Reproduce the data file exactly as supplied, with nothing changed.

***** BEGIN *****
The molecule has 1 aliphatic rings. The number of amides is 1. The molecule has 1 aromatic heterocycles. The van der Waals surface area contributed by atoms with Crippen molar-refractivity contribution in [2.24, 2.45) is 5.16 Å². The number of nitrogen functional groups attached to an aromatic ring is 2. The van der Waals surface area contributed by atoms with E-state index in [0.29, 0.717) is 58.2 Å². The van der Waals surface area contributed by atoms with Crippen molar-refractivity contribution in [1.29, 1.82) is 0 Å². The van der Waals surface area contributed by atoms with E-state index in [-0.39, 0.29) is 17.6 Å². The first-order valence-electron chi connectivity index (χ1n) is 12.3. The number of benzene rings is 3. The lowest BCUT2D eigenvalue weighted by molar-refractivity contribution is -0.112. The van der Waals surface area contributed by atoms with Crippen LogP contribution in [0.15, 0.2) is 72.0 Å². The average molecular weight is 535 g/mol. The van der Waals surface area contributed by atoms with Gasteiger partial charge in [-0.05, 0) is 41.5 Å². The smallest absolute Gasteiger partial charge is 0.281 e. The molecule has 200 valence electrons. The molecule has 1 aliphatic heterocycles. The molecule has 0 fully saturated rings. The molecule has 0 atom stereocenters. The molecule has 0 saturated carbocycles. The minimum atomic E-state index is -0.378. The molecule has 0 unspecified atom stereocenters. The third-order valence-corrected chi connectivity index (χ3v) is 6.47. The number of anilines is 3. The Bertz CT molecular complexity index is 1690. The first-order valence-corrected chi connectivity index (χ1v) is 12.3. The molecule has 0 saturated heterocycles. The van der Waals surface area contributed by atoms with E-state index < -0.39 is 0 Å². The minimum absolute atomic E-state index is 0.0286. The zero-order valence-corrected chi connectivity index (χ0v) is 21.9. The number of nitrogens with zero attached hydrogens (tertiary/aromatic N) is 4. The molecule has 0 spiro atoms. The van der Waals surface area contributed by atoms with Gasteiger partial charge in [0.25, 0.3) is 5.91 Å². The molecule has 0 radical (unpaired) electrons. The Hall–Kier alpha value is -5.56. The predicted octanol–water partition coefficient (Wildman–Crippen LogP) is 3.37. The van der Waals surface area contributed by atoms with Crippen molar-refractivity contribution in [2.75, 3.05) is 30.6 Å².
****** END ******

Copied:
The molecule has 1 aliphatic rings. The number of amides is 1. The molecule has 1 aromatic heterocycles. The van der Waals surface area contributed by atoms with Crippen molar-refractivity contribution in [2.24, 2.45) is 5.16 Å². The number of nitrogen functional groups attached to an aromatic ring is 2. The van der Waals surface area contributed by atoms with E-state index in [0.29, 0.717) is 58.2 Å². The van der Waals surface area contributed by atoms with Crippen molar-refractivity contribution in [1.29, 1.82) is 0 Å². The van der Waals surface area contributed by atoms with E-state index in [-0.39, 0.29) is 17.6 Å². The first-order valence-electron chi connectivity index (χ1n) is 12.3. The number of benzene rings is 3. The lowest BCUT2D eigenvalue weighted by molar-refractivity contribution is -0.112. The van der Waals surface area contributed by atoms with Crippen LogP contribution in [0.15, 0.2) is 72.0 Å². The average molecular weight is 535 g/mol. The van der Waals surface area contributed by atoms with Gasteiger partial charge in [-0.05, 0) is 41.5 Å². The smallest absolute Gasteiger partial charge is 0.281 e. The molecule has 200 valence electrons. The molecule has 1 aliphatic heterocycles. The molecule has 0 fully saturated rings. The molecule has 0 atom stereocenters. The molecule has 0 saturated carbocycles. The minimum atomic E-state index is -0.378. The molecule has 0 unspecified atom stereocenters. The third-order valence-corrected chi connectivity index (χ3v) is 6.47. The number of anilines is 3. The Bertz CT molecular complexity index is 1690. The first-order valence-corrected chi connectivity index (χ1v) is 12.3. The molecule has 0 saturated heterocycles. The van der Waals surface area contributed by atoms with E-state index < -0.39 is 0 Å². The minimum absolute atomic E-state index is 0.0286. The zero-order valence-corrected chi connectivity index (χ0v) is 21.9. The number of nitrogens with zero attached hydrogens (tertiary/aromatic N) is 4. The molecule has 0 spiro atoms. The van der Waals surface area contributed by atoms with Gasteiger partial charge in [0.25, 0.3) is 5.91 Å². The molecule has 0 radical (unpaired) electrons. The Hall–Kier alpha value is -5.56. The predicted octanol–water partition coefficient (Wildman–Crippen LogP) is 3.37. The van der Waals surface area contributed by atoms with Crippen molar-refractivity contribution in [2.75, 3.05) is 30.6 Å².